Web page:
One of the biking skills that can be helpful to you is cornering. Cornering can be scary, until you get confident at it. There is a thin line between holding an edge and losing it. Basically, that is where those who love thrills want to be. But you do not have to push too far to corner well. You just have to possess the necessary skills and judgement to corner with confidence.
Each turn requires a different angle of attack and speed. However, all need the same principles to maintain control. A gradual radius may let you pedal all the way through a turn and hold a high riding pace. A sharp turn requires lots of bicycle lean, and if bike cranks continue to go round, the inside pedal may hit the road, which is not good. When the rider misjudge the turn, the worst may happen — a tire lifting off the pavement.
So each turn requires an important decision: coast or pedal through. Unfortunately, you can be able to make the decision through experience. If you are uncertain, just lean and coast. Always remember that the most vital part of the lean and coast strategy is that your crank arm on the outside of the turn is in the down position, with the inside crank up.
The first biking skill you need to learn well in terms of cornering, is weight shift. As you approach a certain turn, you should stop pedaling and shift some of your weight to your outside foot, which is on the pedal attached to the crank, which is in the down position. Some of your weight that would typically be on your saddle, must shift to the foot in the down position. This will lower your center of gravity.
For most turns using the lean and coast technique will work well if you just keep your shoulders centered over your handlebars. However, sometimes a weight shift of your upper body could provide you with additional grip.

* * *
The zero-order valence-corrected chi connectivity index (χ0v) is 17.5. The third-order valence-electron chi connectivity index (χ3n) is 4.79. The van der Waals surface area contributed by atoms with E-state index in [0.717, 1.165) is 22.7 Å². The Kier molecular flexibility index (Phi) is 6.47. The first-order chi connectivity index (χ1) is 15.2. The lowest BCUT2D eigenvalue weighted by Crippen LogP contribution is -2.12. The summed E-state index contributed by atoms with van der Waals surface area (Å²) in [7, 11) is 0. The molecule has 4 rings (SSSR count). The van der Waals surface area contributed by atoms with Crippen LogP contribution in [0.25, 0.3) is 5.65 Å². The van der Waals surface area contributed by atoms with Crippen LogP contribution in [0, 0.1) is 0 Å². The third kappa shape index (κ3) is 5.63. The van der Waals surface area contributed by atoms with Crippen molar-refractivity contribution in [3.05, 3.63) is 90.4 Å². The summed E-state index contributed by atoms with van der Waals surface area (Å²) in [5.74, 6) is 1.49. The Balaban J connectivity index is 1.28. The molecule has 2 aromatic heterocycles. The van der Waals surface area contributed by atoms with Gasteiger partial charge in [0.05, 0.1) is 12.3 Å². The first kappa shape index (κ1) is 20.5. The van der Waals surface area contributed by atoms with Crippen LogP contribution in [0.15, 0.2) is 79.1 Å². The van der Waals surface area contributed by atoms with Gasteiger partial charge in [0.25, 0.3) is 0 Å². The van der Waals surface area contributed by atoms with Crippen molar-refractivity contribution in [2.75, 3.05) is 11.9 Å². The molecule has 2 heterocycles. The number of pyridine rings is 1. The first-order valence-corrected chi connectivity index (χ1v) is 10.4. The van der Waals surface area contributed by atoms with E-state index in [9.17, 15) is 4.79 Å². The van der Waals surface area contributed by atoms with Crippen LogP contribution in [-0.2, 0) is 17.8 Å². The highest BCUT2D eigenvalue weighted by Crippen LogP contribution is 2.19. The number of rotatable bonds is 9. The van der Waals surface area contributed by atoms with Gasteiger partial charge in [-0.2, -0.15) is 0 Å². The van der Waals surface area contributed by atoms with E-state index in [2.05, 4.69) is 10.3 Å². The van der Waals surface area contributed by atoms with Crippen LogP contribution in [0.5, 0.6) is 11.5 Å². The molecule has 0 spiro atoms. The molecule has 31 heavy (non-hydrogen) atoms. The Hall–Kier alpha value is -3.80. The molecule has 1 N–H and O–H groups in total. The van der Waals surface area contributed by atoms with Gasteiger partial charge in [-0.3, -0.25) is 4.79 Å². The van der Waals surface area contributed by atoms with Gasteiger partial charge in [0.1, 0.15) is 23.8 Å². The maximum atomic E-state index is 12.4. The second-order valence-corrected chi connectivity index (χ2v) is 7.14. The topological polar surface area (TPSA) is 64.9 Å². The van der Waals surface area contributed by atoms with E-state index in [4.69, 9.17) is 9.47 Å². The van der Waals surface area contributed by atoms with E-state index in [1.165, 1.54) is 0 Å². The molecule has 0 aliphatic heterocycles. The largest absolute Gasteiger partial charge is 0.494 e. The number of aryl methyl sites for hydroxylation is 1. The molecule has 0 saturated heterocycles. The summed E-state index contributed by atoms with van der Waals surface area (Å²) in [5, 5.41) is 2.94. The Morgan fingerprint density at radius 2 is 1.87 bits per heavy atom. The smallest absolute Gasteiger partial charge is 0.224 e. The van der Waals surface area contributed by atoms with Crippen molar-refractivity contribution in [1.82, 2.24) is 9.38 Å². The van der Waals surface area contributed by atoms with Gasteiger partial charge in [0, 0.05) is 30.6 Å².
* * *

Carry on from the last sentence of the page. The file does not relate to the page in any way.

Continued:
Contrary to natural instinct to keep the bicycle as upright as possible, if you push your bicycle slightly to the inside while you’re keeping most of your weight on the outside pedal, you will be pushing your bicycle into the ground and increasing grip. This is an advanced biking skill which you should only try after you have mastered the basic shifting of weight.
Aside from developing your bicycle handling skills, you have to take into account the conditions on the road. How fast you could a turn depends on how much friction your tires require before they slip, and the stiction factor on the surface of the road. A smooth pavement with an abrasive surface provides the most grip. A bumpy surface can leave your tires airborne for a split-second. This increases the chances of a slide. Anything loose on the surface of the road, such as leaves or sand, must be ridden over at low speed or completely avoided without a lean.
One rule of cycling is to never look where you do not want to go. It is true that the more you look at an obstacle, the more likely that you will run over it. This can be a risky problem when cornering. If you stare at the line you have picked to carve the corner, chances are you’ll ride right out of the turn and off the road. It’s advised that you look inside of the turn, and do not turn your eyes. Slightly rotate your head so you are looking just to the inside of the line you like to follow around the curve – or in a tight turn, almost at the edge or centerline of the road. This will make it a lot easier to hold the right line around a scary corner. But be safe. Practice this biking skills at slow speed until you get comfortable.